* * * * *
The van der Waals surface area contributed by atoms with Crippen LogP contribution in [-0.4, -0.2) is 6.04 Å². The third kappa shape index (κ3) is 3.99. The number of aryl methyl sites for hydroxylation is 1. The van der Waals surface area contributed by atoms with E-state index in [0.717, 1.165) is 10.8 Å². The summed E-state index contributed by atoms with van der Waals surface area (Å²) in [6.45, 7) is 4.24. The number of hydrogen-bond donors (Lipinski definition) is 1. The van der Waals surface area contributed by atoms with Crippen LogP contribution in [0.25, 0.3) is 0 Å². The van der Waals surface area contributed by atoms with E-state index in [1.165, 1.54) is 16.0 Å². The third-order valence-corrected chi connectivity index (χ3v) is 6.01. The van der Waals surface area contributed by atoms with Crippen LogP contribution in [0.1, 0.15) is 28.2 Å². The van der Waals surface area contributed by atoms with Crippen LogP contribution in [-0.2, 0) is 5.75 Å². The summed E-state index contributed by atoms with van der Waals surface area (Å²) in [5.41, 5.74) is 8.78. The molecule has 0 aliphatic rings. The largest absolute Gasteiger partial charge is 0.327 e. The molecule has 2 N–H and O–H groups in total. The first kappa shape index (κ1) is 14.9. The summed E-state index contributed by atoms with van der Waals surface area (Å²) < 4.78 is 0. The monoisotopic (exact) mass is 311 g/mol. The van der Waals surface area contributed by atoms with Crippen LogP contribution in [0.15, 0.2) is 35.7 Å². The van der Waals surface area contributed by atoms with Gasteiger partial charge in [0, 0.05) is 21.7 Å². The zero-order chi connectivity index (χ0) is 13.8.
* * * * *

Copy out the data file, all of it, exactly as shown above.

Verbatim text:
The van der Waals surface area contributed by atoms with Crippen LogP contribution in [-0.4, -0.2) is 6.04 Å². The third kappa shape index (κ3) is 3.99. The number of aryl methyl sites for hydroxylation is 1. The van der Waals surface area contributed by atoms with E-state index in [0.717, 1.165) is 10.8 Å². The summed E-state index contributed by atoms with van der Waals surface area (Å²) in [6.45, 7) is 4.24. The number of hydrogen-bond donors (Lipinski definition) is 1. The van der Waals surface area contributed by atoms with Crippen LogP contribution in [0.25, 0.3) is 0 Å². The van der Waals surface area contributed by atoms with E-state index in [1.165, 1.54) is 16.0 Å². The third-order valence-corrected chi connectivity index (χ3v) is 6.01. The van der Waals surface area contributed by atoms with Crippen LogP contribution in [0.1, 0.15) is 28.2 Å². The van der Waals surface area contributed by atoms with Crippen LogP contribution in [-0.2, 0) is 5.75 Å². The summed E-state index contributed by atoms with van der Waals surface area (Å²) in [5.41, 5.74) is 8.78. The molecule has 0 aliphatic rings. The largest absolute Gasteiger partial charge is 0.327 e. The molecule has 2 N–H and O–H groups in total. The first kappa shape index (κ1) is 14.9. The summed E-state index contributed by atoms with van der Waals surface area (Å²) < 4.78 is 0. The monoisotopic (exact) mass is 311 g/mol. The van der Waals surface area contributed by atoms with Crippen LogP contribution in [0.15, 0.2) is 35.7 Å². The van der Waals surface area contributed by atoms with Gasteiger partial charge in [0, 0.05) is 21.7 Å². The zero-order chi connectivity index (χ0) is 13.8.